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8th SEEM in Sofia: prospects and issues in male infertility

26-10-2012      2095 views

by Joel Vega

Issues in male infertility were discussed in the first plenary session of the EAU 8th South Easterrn European Meeting (SEEM) which opened today in Sofia, Bulgaria. “We are happy to host this meeting for the first time. The region has seen developments in the last few years and to have the support of the European Association of Urology (EAU) in organizing this event means support for urology in this region,” said meeting chairman Prof. Dimitar Mladenov in his welcome remarks.

Around 250 participants registered for the annual event which, aside from lectures and debates, will also present the latest research and clinical studies by young and promising urologists in the region. A total of 174 abstracts were accepted for presentations out of the 287 abstracts submitted for the event.

“We have to encourage young urologists during meetings like these because here we can look at their work. You can only make urology in the region better if we ourselves provide opportunities to young urologists,” Regional Office Chairman Prof. Bob Djavan told the audience in his opening remarks.

Mohammed Ali Sadighi Gilani (Tehran) gave an overview of male risk factors for infertility and said that census data in the US indicated a growing prevalence of infertility among males in the last three decades.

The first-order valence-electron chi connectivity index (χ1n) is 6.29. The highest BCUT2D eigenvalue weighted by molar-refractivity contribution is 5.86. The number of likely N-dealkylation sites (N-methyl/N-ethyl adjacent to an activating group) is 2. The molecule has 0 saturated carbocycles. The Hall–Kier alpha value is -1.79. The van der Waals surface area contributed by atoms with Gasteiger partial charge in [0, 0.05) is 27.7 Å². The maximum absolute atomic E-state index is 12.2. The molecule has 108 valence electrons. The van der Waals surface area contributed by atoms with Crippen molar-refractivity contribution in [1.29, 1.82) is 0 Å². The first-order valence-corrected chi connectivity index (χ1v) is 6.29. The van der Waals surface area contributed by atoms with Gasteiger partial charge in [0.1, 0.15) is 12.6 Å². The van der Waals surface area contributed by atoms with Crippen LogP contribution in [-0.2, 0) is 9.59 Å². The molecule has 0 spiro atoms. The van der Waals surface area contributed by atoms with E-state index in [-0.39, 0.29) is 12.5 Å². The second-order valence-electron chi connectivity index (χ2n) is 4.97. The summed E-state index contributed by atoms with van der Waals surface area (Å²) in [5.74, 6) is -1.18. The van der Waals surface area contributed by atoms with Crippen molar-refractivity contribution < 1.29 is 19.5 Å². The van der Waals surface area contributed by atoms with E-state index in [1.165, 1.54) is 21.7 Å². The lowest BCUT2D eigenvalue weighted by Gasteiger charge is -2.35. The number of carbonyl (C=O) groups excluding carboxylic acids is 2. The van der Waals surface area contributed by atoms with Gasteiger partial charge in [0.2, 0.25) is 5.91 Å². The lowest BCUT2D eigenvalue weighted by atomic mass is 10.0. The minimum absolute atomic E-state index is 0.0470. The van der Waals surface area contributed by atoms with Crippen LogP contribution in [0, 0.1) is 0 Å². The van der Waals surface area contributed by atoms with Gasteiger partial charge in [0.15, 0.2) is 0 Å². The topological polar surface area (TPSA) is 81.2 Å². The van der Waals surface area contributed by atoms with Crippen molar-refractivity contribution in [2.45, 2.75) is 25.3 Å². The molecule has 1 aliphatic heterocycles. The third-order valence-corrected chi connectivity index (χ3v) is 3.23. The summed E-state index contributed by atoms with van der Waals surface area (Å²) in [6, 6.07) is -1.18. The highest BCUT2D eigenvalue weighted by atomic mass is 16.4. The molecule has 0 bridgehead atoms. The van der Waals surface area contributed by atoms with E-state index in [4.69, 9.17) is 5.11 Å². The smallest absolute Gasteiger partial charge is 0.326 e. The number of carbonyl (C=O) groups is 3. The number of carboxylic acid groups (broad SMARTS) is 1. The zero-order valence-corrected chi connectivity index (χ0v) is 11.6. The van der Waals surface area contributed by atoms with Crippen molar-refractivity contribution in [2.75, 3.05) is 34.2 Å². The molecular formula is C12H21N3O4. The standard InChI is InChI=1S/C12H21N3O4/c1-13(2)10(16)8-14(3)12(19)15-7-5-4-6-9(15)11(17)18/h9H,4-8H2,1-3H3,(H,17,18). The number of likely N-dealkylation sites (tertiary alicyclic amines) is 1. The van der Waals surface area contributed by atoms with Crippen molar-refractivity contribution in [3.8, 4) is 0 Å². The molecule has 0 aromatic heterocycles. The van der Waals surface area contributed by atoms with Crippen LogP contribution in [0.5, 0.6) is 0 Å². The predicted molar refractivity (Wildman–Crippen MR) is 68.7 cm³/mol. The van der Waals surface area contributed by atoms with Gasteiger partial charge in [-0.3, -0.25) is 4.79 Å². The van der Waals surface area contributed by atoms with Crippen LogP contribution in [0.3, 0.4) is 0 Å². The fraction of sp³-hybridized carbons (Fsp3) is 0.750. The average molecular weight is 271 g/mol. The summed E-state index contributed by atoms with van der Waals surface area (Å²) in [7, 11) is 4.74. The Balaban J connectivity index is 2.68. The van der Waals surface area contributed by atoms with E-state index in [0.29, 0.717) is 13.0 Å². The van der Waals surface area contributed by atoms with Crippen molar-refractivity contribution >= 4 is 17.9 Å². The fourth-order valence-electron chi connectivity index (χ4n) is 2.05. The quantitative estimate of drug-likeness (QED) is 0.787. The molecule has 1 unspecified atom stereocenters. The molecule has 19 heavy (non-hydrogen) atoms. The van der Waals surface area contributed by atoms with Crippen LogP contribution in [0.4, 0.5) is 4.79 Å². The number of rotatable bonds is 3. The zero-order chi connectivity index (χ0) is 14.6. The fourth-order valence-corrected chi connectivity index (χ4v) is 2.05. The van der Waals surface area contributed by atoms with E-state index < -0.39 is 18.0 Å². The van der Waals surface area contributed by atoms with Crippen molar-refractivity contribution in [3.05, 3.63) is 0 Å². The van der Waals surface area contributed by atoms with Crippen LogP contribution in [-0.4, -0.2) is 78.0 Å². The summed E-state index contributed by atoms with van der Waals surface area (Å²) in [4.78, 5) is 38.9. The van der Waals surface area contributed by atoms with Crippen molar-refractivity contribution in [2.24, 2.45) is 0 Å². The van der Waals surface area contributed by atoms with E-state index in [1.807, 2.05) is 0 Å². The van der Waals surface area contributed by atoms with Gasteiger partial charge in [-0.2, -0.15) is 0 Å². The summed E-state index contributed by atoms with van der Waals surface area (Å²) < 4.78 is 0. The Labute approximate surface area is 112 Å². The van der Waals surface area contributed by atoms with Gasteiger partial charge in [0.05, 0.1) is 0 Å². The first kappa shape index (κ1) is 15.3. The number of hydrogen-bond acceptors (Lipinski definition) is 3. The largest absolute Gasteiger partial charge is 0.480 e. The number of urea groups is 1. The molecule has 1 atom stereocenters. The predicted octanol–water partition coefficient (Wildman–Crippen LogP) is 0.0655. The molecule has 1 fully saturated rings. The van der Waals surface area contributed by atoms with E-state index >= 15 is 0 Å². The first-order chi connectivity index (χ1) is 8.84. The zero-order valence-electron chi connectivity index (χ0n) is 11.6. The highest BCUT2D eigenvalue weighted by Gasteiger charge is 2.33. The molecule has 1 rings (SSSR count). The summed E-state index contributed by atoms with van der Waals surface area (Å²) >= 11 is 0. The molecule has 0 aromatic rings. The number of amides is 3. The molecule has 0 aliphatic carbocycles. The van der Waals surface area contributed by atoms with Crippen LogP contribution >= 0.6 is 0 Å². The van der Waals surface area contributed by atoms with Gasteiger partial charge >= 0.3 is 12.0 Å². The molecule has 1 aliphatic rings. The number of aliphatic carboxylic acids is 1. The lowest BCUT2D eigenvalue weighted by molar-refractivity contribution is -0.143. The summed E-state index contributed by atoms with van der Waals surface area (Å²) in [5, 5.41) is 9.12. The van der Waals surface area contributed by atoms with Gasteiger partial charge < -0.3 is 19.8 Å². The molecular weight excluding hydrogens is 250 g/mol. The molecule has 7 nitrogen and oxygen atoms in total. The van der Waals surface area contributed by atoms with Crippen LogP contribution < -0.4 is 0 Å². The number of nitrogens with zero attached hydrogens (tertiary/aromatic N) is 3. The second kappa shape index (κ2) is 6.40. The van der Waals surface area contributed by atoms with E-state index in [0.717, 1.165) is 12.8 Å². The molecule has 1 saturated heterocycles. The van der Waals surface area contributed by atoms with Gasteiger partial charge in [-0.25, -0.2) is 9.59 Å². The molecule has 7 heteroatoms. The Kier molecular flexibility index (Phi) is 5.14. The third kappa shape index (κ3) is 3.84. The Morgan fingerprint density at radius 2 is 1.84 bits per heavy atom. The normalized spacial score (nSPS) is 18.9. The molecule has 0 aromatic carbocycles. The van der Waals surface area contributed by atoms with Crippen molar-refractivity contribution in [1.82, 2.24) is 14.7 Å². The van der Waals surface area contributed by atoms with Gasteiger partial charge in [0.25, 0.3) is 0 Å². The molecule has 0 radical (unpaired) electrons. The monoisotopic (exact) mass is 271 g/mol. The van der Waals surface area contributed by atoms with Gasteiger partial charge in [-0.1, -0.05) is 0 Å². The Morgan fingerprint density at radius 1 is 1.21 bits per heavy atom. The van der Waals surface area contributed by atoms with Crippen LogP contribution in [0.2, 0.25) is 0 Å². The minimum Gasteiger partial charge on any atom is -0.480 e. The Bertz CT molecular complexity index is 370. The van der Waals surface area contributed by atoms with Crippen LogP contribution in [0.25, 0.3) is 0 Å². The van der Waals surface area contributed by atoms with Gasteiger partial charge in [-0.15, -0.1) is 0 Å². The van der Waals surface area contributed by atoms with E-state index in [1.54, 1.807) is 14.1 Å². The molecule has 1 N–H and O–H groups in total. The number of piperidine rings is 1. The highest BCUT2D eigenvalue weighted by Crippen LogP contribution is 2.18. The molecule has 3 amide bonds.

“The incidence of male infertility has increased from 7% -8% in the 1960s to 20%- 35% in recent years,” Gilani said.

Regarding Europe, Gilani said there is “cogent evidence of an increase in the prevalence of infertility” as he cited the environment, hazardous occupations, life style, systemic disease and genetics, among others, as some of the risk factors. He also mentioned that there are some studies on the use of mobile phones that could lead to the probable poor quality of sperm counts. Exposure to pesticides was also identified in some studies as a probable cause for impairing sperm quality.

Nikolaos Sofikitis (Ioannina)  discussed the pharmacological treatment of oligo-astheno-teratospermia (OAT) and examined several assisted reproductive techniques (ART) aimed to assist natural conception. Among the hormonal treatment he mentioned were gonadotrophins/GnRH analogues, testosterone, ant estrogens (such as clomiphene and tamoxifine), aromatase inhibitors and bromociptine.

Bulent Alici (Istanbul) lectured on new aspects regarding in vitro fertilisation (IVF) and examined the surgical techniques that have been developed  for sperm retrieval such as testicular sperm aspiration (TESA), percutaneous epididymal sperm aspiration (PESA), microscopic epididymal sperm aspiration (MESA), testicular sperm extraction (TESE) and microTESE.

“TESA, PESA, MESA, TESE and mTESE have similar retrieval outcomes in obstructive zoosperm (OA), but microTESE is more beneficial in non-obstructive zoosperm,” Alici said.

He added that there are advances in sperm extraction such as the  confocal fluorescence microscopy but there are limitations such as the safety of antibody injection in humans, the potential damage to spermatozoa or testes and the suitability of labeled sperm for ICSI (intra-cytoplasmic sperm injection). Regarding genetics, Alici said he expects that the success of ART will be on genetics in the future.

.Sava Micic (Belgrade) spoke on  vasovasostomy and examined the factors that physicians should consider in assessing the chances of a successful sperm retrieval and delivery. “Vasectomy reversal restores sperm production in about 80% to 90% of men,” Micic said, adding: “On average, around 50% of couples achieve a pregnancy when  there is a one to two years (lapse) after reversal surgery.”

He added that the chance for fertilisation is poorer after eight years have lapsed since reversal surgery.

“Sperm removed during vasvasostomy can be frozen and used for assisted reproductive technologies in case of unsuccessful reversal surgery,” Micic noted.

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